Revisiting Elevate: Seq.pairwise for C#

I’ve been working on a few different projects over the last few months including some work outside of the .NET space. This has been good for my clients, but not so good for Elevate. Fortunately, I found some time the other day to add a new feature: a pairwise implementation for C#.

In F#, the Seq.pairwise function enables you to walk a sequence two elements at a time. In F# Interactive, it looks like this:

> [0..3]
  |> Seq.pairwise;;
val it : seq<int * int> = seq [(0, 1); (1, 2); (2, 3)]

It’s an especially useful function to have in your arsenal if you need to compute deltas in a sequence:

> [0;2;5;6;2;5]
  |> Seq.pairwise
  |> (fun (l, r) -> r - l)
  |> Seq.toList;;
val it : int list = [2; 3; 1; -4; 3]

I chose to implement pairwise a little differently in C#. Because C# doesn’t have language support for pattern matching against tuples, I find that they are more clumsy to use than in F#. So, instead of having pairwise return an IEnumerable of Tuples, I created two overloads of pairwise.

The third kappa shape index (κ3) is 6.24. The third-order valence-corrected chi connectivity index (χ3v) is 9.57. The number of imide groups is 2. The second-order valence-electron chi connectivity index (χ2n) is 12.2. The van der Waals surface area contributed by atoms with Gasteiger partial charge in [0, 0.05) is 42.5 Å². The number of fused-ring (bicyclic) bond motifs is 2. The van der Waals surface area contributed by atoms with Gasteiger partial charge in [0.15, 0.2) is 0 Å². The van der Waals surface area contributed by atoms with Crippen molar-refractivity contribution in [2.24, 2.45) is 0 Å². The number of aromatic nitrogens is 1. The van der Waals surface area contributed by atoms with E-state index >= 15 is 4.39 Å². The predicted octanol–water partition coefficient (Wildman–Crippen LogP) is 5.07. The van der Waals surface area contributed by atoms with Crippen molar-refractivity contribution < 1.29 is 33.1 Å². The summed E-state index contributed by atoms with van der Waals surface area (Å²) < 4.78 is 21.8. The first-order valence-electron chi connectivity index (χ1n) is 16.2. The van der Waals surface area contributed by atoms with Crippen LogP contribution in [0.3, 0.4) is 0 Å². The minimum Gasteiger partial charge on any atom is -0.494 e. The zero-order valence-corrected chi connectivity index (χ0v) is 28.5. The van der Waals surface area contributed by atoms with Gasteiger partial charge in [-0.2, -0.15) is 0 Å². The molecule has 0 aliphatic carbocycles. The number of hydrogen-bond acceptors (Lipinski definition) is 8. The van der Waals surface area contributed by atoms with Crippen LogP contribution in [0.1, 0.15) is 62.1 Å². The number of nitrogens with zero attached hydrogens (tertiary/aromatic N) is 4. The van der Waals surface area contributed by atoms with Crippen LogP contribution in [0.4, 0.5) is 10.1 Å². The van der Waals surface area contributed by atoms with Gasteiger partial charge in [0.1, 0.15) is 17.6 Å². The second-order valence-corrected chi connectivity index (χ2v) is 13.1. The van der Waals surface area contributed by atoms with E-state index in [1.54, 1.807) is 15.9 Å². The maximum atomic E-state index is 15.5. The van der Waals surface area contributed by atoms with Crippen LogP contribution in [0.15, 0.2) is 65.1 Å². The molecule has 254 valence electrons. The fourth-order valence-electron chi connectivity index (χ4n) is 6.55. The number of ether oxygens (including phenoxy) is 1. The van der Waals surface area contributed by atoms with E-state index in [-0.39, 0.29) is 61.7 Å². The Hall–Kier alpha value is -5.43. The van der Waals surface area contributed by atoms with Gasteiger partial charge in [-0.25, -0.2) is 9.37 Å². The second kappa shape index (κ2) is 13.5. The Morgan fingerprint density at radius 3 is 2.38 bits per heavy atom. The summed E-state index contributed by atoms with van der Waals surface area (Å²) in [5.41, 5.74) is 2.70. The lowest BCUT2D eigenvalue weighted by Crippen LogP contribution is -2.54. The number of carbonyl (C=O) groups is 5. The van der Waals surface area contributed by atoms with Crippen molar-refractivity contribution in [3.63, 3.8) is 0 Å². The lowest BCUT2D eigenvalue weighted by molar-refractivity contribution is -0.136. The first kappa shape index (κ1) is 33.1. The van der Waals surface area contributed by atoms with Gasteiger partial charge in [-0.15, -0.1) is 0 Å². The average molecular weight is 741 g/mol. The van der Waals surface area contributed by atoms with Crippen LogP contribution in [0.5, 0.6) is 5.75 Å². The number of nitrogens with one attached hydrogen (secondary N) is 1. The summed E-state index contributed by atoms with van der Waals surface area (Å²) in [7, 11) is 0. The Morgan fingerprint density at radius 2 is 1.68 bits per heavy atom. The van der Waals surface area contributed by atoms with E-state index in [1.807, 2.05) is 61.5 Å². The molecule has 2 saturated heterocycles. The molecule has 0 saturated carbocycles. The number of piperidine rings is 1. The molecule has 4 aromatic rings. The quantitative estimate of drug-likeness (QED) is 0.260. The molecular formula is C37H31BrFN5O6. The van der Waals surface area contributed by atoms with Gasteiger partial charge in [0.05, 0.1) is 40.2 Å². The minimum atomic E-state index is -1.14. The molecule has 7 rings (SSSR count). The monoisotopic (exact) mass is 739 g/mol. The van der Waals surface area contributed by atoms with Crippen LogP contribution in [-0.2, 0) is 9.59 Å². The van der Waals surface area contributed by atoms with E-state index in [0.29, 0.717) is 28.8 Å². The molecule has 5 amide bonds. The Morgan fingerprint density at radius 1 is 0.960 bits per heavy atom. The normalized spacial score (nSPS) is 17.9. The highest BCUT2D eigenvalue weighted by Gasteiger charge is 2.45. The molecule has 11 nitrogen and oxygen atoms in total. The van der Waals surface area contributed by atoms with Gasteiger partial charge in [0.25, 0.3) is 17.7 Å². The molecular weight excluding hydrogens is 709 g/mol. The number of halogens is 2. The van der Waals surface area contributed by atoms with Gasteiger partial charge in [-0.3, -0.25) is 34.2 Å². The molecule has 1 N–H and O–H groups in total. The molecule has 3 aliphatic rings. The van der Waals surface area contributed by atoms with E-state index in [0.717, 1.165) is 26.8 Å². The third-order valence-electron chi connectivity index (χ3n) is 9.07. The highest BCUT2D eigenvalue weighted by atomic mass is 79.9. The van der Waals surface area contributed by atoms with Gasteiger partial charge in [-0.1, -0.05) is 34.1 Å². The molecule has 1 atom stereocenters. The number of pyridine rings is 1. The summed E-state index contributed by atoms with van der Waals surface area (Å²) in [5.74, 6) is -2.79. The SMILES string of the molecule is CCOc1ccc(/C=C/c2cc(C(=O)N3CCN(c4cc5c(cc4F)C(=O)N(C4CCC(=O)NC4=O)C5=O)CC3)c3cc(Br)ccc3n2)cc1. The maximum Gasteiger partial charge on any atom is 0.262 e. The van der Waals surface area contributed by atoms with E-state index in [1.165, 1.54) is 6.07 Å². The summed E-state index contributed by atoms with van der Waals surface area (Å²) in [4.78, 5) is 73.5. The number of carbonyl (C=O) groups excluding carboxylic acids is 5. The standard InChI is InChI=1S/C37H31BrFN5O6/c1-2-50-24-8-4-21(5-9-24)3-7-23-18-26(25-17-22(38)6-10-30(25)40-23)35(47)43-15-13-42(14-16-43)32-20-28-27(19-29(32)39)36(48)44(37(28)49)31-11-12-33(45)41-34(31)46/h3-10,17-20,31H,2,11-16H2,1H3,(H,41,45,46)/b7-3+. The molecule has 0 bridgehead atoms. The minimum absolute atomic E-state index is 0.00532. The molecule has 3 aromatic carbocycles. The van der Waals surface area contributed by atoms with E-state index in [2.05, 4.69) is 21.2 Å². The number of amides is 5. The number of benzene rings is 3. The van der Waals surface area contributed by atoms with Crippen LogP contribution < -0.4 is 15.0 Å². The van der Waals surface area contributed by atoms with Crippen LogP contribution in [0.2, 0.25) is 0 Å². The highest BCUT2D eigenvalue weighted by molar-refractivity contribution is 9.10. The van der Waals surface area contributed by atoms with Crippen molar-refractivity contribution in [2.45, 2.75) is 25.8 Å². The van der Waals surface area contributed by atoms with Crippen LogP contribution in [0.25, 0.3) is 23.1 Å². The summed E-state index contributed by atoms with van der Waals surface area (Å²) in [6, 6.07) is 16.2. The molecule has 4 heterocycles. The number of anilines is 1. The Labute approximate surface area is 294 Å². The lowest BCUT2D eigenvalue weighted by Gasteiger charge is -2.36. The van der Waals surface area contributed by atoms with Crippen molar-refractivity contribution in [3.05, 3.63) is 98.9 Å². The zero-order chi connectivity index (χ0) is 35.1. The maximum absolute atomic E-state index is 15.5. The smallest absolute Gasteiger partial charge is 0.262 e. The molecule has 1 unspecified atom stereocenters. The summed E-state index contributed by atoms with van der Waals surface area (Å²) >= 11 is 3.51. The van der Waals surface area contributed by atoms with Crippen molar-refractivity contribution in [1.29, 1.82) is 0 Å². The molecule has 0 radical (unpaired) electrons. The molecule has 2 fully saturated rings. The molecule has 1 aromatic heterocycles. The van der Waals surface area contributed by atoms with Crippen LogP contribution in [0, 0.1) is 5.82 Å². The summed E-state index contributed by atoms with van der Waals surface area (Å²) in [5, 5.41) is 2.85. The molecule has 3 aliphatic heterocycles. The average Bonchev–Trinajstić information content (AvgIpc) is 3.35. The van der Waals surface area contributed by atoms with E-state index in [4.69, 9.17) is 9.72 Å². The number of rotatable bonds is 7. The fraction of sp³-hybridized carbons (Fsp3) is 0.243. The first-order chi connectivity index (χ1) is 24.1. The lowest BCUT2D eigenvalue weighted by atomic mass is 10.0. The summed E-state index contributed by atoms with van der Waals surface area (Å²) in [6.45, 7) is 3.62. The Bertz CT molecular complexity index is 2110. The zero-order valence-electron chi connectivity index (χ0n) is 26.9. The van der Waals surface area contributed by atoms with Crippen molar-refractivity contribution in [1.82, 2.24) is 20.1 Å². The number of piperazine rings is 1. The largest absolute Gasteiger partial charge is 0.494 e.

One overload accepts a Func to map elements from an IEnumerable:

public void PairwiseSelect()
    //given a sequence
    var values = 0.Through(5);

    //we can walk the list two elements at a time by using pairwise
    //and find the sum of the two elements
    var result = 
        .Pairwise((x, y) => x+y);

    Assert.That(result, Is.EqualTo(new[] { 1, 3, 5, 7, 9 }));

While the other accepts an action to perform while walking an IEnumerable two elements at a time:

//given a sequence
var values = 0.Through(5);

//we can also use pairwise to execute an action while
//walking a sequence two elements at a time
values.Pairwise((x, y) => Console.WriteLine(x*y));

I don’t use pairwise as frequently as some functions in Elevate/LINQ/Seq, but it’s very useful when you need it. Hopefully I’ll find more time in the upcoming weeks to contribute more regularly to Elevate!

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